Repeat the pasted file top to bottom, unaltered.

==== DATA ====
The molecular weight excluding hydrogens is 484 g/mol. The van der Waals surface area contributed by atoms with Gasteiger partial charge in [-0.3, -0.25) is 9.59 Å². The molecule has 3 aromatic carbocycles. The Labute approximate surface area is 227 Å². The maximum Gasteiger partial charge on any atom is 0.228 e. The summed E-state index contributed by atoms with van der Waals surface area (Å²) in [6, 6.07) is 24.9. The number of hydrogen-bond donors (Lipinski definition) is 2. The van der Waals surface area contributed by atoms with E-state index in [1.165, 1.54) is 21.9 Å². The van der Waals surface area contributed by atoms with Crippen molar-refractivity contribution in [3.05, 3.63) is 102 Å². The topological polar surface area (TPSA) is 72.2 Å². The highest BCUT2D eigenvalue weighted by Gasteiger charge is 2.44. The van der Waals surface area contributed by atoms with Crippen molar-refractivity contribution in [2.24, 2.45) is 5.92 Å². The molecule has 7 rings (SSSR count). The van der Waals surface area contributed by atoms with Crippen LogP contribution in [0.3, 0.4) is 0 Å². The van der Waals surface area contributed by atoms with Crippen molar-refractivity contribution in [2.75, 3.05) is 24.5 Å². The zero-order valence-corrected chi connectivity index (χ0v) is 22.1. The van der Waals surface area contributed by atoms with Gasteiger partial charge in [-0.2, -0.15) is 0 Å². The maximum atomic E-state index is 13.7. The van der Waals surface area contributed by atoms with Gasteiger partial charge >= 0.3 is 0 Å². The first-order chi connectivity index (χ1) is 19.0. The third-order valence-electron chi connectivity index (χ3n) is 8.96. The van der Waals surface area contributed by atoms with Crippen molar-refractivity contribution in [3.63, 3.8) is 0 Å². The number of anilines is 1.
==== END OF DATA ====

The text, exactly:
The molecular weight excluding hydrogens is 484 g/mol. The van der Waals surface area contributed by atoms with Gasteiger partial charge in [-0.3, -0.25) is 9.59 Å². The molecule has 3 aromatic carbocycles. The Labute approximate surface area is 227 Å². The maximum Gasteiger partial charge on any atom is 0.228 e. The summed E-state index contributed by atoms with van der Waals surface area (Å²) in [6, 6.07) is 24.9. The number of hydrogen-bond donors (Lipinski definition) is 2. The van der Waals surface area contributed by atoms with E-state index in [1.165, 1.54) is 21.9 Å². The van der Waals surface area contributed by atoms with Crippen molar-refractivity contribution in [3.05, 3.63) is 102 Å². The topological polar surface area (TPSA) is 72.2 Å². The highest BCUT2D eigenvalue weighted by Gasteiger charge is 2.44. The van der Waals surface area contributed by atoms with Crippen molar-refractivity contribution in [2.24, 2.45) is 5.92 Å². The molecule has 7 rings (SSSR count). The van der Waals surface area contributed by atoms with Crippen LogP contribution in [0.3, 0.4) is 0 Å². The van der Waals surface area contributed by atoms with Crippen molar-refractivity contribution in [2.75, 3.05) is 24.5 Å². The zero-order valence-corrected chi connectivity index (χ0v) is 22.1. The van der Waals surface area contributed by atoms with Gasteiger partial charge in [-0.2, -0.15) is 0 Å². The maximum atomic E-state index is 13.7. The van der Waals surface area contributed by atoms with Gasteiger partial charge >= 0.3 is 0 Å². The first-order chi connectivity index (χ1) is 19.0. The third-order valence-electron chi connectivity index (χ3n) is 8.96. The van der Waals surface area contributed by atoms with Crippen molar-refractivity contribution in [3.63, 3.8) is 0 Å². The number of anilines is 1.